This was not the case when I sold my music school. I sold to my school’s manager. My school was called Dave Simon’s Rock School. Of course, my school’s new owner would remove my name, his former boss, from the business. I would have done the same thing. It was still difficult to see my school, brand, and musical legacy vanish with a single signature. I knew selling was the right thing to do, and I was happy with the sale price, but it was still hard to do.


5. Evaluate Existing Offers

As I was going through the negotiation process, my business mentor pointed out that in my 17 years of owning my school, only one person, my manager, offered to buy it and that I might never receive an offer again. Ensemble launched the same year I sold so they weren’t on my radar and I wasn’t on theirs.


Ensemble is also unique because we aren’t a one-time buyer like the guy who bought my music school. If a local buyer offered to purchase your school today and you said no because you weren’t interested, that buyer would most likely not be interested in buying your school if you wanted to sell 10 years down the road. Since Ensemble buys schools across the US, we are a potential buyer of your school 5 to 10 years from now.


6. Generate Enough Revenue

The presence of Ensemble Music Schools sends a message to all music school owners. The message is “Your business has value”. Perhaps even more value than you release. Ensemble doesn’t present a now-or-never opportunity. We create an off-ramp for owners whenever they’re ready to exit. Schools must meet certain criteria for Ensemble to present an offer. We typically become interested in schools generating at least $450 to $500K in revenue.


You could use this number as a goal to set for yourself. Perhaps selling your school isn’t something you would consider doing in the near future. Perhaps your school is doing around $350K a year in revenue. You could use the Gary Vaynerchuk motivational mindset to grow your business.


Gary says his dream is to buy the New York Jets one day. Clearly, he doesn’t own the jets because he hasn’t acquired the level of wealth needed to buy the jets. Gary even admitted that he might not buy the jets even if he had the money, but he uses this goal to motivate himself to scale his business.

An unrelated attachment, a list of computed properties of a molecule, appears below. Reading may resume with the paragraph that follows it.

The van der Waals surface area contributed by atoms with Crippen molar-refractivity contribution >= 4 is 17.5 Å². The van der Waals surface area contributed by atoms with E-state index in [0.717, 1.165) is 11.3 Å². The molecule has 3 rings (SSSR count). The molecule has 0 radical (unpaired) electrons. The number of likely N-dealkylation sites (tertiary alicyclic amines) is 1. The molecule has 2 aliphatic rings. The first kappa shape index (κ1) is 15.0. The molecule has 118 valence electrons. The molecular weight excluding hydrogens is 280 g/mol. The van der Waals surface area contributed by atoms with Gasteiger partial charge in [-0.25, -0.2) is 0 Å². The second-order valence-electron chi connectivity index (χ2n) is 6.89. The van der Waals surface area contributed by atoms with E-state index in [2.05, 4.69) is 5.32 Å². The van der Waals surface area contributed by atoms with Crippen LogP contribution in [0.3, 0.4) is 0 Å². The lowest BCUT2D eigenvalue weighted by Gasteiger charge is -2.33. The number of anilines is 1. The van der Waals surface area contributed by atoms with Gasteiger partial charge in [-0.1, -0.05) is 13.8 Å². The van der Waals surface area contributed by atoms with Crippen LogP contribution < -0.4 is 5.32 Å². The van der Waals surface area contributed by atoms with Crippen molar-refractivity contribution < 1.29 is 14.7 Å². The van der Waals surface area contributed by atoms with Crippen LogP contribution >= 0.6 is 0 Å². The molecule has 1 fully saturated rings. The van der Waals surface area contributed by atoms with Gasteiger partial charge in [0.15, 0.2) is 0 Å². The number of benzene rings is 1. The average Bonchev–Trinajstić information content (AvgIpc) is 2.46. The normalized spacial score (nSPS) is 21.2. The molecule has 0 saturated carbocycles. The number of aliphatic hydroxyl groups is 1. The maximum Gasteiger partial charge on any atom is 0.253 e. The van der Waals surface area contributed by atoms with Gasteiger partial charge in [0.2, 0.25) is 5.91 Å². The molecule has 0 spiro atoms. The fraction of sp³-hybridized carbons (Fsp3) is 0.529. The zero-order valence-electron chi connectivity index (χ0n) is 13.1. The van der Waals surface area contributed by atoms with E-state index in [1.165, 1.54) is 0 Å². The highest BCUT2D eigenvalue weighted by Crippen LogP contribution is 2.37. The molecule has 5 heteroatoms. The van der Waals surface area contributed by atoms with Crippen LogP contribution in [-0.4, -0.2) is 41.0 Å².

7. Envision Your Desired Outcome

You could use this same motivational mindset to help you focus on growing your school to meet the Ensemble criteria. Even if you never sell to us, your business would benefit from your focused efforts.


This ties in with the message in The Magic of Thinking Big by David Schwartz. You simply need to think in a way that cultivates success. Success becomes more attainable if you can envision the outcome.


There was a music school owner in my city that I would compare notes with and talk shop. By the age of 70, she was ready to retire. She had around 500 students in her school. I guess she was generating around $700K in annual sales. She looked for a buyer for years but couldn’t find one. By 75, she just shut the school down and walked away. She made nothing. Ensemble wasn’t around in 2017, and she shut her doors for good. She would have been a likely candidate for us.


Your music school is more than just a paycheck for you. It’s an asset. It has a value that you can extract one day.


If you’d like to learn more about what’s involved with selling your music school or how Ensemble might valuate your school, you can visit It’s never too early to plan for your future.